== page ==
The drawing (year, origin and purpose unknown) stands in stark contrast with the actual impact the Organisation of African Unity had on many African conflicts. While the hands seem to protect a continent that is shining bright, holding it high gloriously, their ability to put this into practice turned out to be limited. The drawing can also be interpreted, in this context, as representing the divergence between the OAU’S ideals of solidarity and security and at the same time their grab for influence and power, presenting the continent to foreign interests.
While their impact in the Congo Crisis remained negligible, it is nevertheless an interesting case to investigate why and how the organisation failed to bring about a solution. It was one of the first problems the African continent was confronted with shortly after the OAU’s creation, and could have been their chance to find “African solutions to African problems”, one of the norms underpinning their approach to dispute settlement. Furthermore, it adds another aspect to the project of understanding the Congo Crisis.
It is important to keep in mind that the OAU did not even exist until 1963, when the first part of the crisis, the assassination of Lumumba and the Katanga secession, was already over. However, the Simba “rebellions”, leftist lumumbist uprisings against the Tshombe government, which rooted in the political crisis of the foregoing years, as well as the appointment of Tshombe as interim primeminister, threw the Congo into turmoil once again. This could have been a first opportunity for the OAU to show their abilities as conflict resolvers, but unfortunately failed for a number of reasons.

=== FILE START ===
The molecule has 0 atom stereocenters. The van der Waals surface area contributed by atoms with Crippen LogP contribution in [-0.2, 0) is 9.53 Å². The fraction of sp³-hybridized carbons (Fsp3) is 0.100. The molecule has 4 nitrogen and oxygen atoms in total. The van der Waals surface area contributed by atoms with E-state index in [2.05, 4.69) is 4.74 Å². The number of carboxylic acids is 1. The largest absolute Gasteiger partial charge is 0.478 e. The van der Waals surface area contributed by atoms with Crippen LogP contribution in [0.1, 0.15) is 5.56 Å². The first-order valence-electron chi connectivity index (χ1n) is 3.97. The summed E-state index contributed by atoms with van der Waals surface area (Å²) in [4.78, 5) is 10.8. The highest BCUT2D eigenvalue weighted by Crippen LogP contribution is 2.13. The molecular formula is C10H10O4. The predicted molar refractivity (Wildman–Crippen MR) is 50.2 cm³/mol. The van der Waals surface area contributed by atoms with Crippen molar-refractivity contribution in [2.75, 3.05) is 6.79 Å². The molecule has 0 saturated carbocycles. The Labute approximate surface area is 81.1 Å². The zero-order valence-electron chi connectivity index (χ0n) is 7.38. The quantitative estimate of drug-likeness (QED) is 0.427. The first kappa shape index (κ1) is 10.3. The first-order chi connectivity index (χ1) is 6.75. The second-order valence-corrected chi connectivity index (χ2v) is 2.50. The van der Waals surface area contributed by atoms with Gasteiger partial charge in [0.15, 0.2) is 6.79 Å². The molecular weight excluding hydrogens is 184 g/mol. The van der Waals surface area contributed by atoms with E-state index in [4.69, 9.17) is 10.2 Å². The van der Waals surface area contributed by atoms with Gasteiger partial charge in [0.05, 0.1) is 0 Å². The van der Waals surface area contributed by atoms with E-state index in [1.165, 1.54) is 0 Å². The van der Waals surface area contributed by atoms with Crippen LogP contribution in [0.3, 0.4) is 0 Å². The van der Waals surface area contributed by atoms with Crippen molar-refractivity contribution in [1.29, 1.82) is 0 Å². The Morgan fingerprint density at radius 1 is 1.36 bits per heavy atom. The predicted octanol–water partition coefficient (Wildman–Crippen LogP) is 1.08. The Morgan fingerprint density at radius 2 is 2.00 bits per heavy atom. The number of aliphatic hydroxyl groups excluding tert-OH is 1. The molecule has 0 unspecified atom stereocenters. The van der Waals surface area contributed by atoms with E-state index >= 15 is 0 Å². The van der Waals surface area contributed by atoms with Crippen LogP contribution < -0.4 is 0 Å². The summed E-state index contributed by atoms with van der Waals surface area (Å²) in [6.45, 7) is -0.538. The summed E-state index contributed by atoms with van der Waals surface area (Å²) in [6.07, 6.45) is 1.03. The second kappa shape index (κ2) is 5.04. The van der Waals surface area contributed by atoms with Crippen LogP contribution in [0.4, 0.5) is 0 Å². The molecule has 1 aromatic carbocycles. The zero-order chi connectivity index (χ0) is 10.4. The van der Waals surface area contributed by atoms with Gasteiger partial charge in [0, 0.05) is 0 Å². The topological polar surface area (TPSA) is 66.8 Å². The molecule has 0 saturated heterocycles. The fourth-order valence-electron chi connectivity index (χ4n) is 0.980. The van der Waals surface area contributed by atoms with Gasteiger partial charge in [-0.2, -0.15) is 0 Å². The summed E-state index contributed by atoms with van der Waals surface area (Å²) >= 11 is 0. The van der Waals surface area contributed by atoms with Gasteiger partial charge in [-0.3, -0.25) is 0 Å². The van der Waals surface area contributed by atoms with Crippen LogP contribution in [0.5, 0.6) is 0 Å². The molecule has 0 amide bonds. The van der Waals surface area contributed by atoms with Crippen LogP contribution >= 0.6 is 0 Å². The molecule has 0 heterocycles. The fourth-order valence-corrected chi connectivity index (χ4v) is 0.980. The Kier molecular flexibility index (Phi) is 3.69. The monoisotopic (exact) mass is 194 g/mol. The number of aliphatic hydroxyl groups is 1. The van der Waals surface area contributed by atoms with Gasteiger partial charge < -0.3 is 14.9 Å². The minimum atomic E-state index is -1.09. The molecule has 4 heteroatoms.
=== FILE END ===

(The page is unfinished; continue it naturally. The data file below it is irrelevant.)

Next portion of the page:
Reasons for the OAU’s inability to find an “African solution” can be found in the Charter, in the kind of conflict the Congo Crisis was and in the lack of cooperation expressed by the conflicting parties. Furthermore, it demonstrates the limits of an organisation that was still fighting their own quarrels and was founded on compromise.
The first reason why the OAU’s involvement in finding a solution was limited was the principle of non-interference in the internal affairs of member states, which was incorporated in the Charter. The rebellions were initially seen as a domestic affair which led many members of the OAU to be restrained to act.
However, this changed as the cross-border activities of some rebel groups led to a growing concern on the part of certain politicians for the conflict to have “repercussions at an African level” (see Hoskyns, 1969: 14), as it was expressed by Mali’s foreign minister Baréma Boucoum at the OAU’s third extraordinary meeting in September 1964. Because of the artificial nature of the borders, which often were not accepted by regional groupings, conflicts could easily transfer from one country to another. Furthermore, some rebel groups retreated into Congo (Brazzaville) and Burundi, and therefore carried the conflict into neighboring countries.
Another factor that legitimised the intervention by the OAU, according to Boucoum, was the involvement of mercenaries from South Africa. “Coming from a country which has been condemned by our organisation because of its policy of apartheid towards Africans, [which] have been recruited to slaughter patriots and to burn African villages”, Baréma Boucoum saw it as the African nation’s duty to intervene and to “not be passive bystanders”.
He even went further to state that if the OAU “were to remain silent towards such a grievous situation which is not only a blow to the interests of Africa but also their our African dignity, we would be guilty before future generations and our guilt would not be pardoned.”